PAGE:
When I was working at the Pentagon several years ago, I found out that a number of people were referring to me as Dr. Evil and not in jest. At the time, I was working for the Assistant Secretary of Defense who oversees the Defense Threat Reduction Agency (DTRA), a behemoth defense agency with over 2,000 employees and an annual budget of over $3 billion. It was my job to oversee several projects of interest to him and make sure they were running on time, not over spending and doing what they were intended to accomplish. That meant that I regularly interacted with project managers in the trenches at DTRA. And since their boss’s boss’s boss’s boss’s boss’s boss reported to my boss, they were not always keen on my involvement.
A certain project manager, an Army Lieutenant Colonel (LTC), did not like that I had power and was not afraid to wield it, even if I was doing so in support of the mission. To him, I was the equivalent of a dentist rooting around in your mouth, scraping off plague, poking your gums and telling you about your cavities. As the character of Dr. Evil, I was his antagonist. On some level, I kind of liked the notoriety that came with that nickname. Why? It gave me a role to play. When we are part of a conflict either as the lead character or the lead character’s opponent, it feels like we really matter. Deep down, I think each one of us wants to be the hero–at least of our own story if not of something much bigger. But to become a hero, we need a villain.
Heroes do not exist without villains. A villain is the antagonist to the protagonist. And for the rise of every villain, a hero needs to be born. The villain provides the conflict for our hero to overcome. The villain’s job is to make the contest seem impossible. Through conflict with the villain, the hero learns his or her true potential and earns a new identity. And this journey makes a story worth telling, turns the pages of a book and keeps us in our seats at the movie theater.
My all-time favorite villains are those who have some redeeming qualities and show signs that they can still be saved from their paths of destruction. Maybe the villain set out to be a hero and was simply misunderstood. His intentions were good, but his actions were bad. Perhaps, he thought the ends would justify the means. Maybe he isn’t quite sure anymore. Maybe he was terribly hurt and is seeking revenge. We understand his anger and his temptation to act out. Or maybe he is simply self-interested and sought to gain power only to find out how meaningless it is. We’ve all chased illusions at one point or another. In any case, this kind of villain is conflicted about his choices. We relate to his weaknesses, and we might even start cheering for him.
For as long as I can remember, I’ve loved villain characters, maybe even more so than the heroes themselves. From my perspective, writing a good villain is even more important for the storyline than the hero or heroine. If the villain isn’t believable, isn’t wicked smart, or a capable evil mastermind, then the hero character will suffer for it. If the villain is so-so, the hero will also be “meh” and fall flat. A compelling story, in particular, one that pits good against evil, needs a good villain.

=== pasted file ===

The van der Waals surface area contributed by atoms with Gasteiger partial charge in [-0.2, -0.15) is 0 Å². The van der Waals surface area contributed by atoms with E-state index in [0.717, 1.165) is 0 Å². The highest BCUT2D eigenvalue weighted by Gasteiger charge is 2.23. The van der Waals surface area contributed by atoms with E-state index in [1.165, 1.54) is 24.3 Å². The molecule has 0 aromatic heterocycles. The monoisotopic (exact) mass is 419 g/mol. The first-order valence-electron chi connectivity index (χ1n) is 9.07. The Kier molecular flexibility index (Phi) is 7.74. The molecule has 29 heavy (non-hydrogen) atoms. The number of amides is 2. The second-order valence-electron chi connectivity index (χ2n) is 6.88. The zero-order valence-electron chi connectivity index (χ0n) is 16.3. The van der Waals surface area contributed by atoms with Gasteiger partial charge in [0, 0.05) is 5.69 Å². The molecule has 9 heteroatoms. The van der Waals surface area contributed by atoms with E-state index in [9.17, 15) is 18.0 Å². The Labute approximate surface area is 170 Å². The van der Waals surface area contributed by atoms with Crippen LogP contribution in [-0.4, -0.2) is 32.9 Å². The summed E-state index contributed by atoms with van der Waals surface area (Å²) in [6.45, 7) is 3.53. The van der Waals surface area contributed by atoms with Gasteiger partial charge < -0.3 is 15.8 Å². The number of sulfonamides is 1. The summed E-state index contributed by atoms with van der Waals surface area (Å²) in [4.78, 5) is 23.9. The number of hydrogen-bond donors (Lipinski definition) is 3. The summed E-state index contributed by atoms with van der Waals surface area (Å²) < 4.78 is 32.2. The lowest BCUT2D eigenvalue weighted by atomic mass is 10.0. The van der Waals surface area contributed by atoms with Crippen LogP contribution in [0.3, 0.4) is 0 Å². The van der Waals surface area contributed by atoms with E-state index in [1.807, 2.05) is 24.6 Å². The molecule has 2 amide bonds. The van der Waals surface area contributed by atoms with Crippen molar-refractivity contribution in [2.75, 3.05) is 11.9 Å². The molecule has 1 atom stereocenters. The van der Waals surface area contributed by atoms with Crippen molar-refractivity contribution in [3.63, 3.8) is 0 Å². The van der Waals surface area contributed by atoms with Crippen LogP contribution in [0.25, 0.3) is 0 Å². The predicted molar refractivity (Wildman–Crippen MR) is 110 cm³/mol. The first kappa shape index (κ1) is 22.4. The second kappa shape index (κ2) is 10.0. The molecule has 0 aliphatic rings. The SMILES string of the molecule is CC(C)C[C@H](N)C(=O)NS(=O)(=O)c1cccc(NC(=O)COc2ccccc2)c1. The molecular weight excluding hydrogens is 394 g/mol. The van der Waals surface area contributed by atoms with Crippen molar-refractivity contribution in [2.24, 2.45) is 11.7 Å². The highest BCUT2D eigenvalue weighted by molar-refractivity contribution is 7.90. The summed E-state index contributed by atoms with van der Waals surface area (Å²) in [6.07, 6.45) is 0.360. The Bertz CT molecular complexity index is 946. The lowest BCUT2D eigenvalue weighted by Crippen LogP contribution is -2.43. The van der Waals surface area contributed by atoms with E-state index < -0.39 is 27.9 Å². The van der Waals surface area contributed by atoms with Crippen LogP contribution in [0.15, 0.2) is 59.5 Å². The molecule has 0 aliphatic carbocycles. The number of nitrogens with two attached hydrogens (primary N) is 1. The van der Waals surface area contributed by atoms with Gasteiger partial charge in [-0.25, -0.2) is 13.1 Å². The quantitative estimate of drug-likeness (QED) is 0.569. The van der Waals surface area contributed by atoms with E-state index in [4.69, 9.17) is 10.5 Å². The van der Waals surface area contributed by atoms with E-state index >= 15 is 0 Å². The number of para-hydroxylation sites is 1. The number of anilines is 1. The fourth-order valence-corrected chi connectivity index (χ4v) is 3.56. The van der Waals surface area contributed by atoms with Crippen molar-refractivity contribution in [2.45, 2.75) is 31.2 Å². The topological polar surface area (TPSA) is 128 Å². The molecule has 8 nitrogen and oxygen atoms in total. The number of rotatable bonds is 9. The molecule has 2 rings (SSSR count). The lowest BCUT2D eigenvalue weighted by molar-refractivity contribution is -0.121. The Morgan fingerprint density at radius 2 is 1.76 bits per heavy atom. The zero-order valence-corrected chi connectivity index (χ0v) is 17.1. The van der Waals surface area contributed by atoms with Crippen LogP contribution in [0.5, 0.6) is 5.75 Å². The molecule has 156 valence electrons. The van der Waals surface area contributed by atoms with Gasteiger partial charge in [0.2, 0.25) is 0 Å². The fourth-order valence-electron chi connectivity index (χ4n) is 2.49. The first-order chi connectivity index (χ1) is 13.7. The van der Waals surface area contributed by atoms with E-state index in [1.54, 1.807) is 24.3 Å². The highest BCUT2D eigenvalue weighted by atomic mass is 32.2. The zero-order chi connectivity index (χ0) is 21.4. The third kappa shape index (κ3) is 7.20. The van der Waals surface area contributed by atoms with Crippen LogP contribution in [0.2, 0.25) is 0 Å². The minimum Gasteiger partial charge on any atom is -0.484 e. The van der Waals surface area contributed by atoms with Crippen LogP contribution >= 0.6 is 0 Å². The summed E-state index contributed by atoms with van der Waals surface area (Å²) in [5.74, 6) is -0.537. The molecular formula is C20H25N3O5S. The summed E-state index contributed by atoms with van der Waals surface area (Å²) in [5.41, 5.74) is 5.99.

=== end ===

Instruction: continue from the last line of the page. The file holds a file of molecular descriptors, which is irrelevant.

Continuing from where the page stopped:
The villain makes the hero. The most loved heroes of all time are the unlikely ones who emerge from nothing to triumph over a dark and powerful enemy. Darth Vader makes Luke Skywalker a hero (though somewhat predestined). President Snow makes Katniss Everdeen an unlikely heroine. Voldemort makes Harry Potter an even unlikelier hero. And my all-time favorite, Sauron makes Frodo the unlikeliest hero of all. Without the villain, the hero doesn’t become a hero.
By the end of my trilogy of political thrillers, my protagonist Morgan Shaw will become a hero (spoiler alert!). In book 1, The Nuclear Conspiracy, she is just starting her new job as a professor at the National War College. She is young, smart and a newly minted Ph.D. She is green, quite uncertain of herself at times and far from hero material. In fact, she doesn’t want to be in the limelight. She is desperately trying to start her own life apart from the legacy of her famous family. The Shaw family is quite well known in Beltway circles and beyond for its accomplishments in the nuclear weapons arena. Her father, Wesley Shaw, is a Deputy Assistant Secretary of Defense at the Pentagon and responsible for maintaining the U.S. nuclear stockpile. Her uncle, Jack Shaw is the CEO of a company that develops advanced nuclear technologies including laser uranium enrichment. Morgan will be made into a hero by overcoming a “duet” of villains she faces throughout the trilogy.
I wish I could tell you more about them and their evil plot, but that really would spoil the story. You’ll just have to wait until the book is released in December 2016–muah muah muah ha ha ha (plus evil pinky finger). Hey, I have to live up to my nickname, right?
While on travel overseas, the LTC told me that he and his team had been calling me Dr. Evil. Over a few months, however, he had come to realize that my oversight was a huge benefit to him. As long as we were working well together, his boss’s boss’s boss’s boss’s boss didn’t get in trouble with my boss. And that was good for him–even if I was annoying sometimes. He admitted that he didn’t always see it that way and hence gave me my nickname. I asked the LTC to keep calling me Dr. Evil around the office as much as possible. He laughed and asked me why. I told him there were other project managers to contend with, and the villainous reputation might be helpful.
It is better to be feared than loved if you cannot be both–Niccolo Machiavelli, The Prince
The views expressed in this blog are those of the author and do not reflect the official policy or position of the National Defense University, the Department of Defense or the U.S. Government.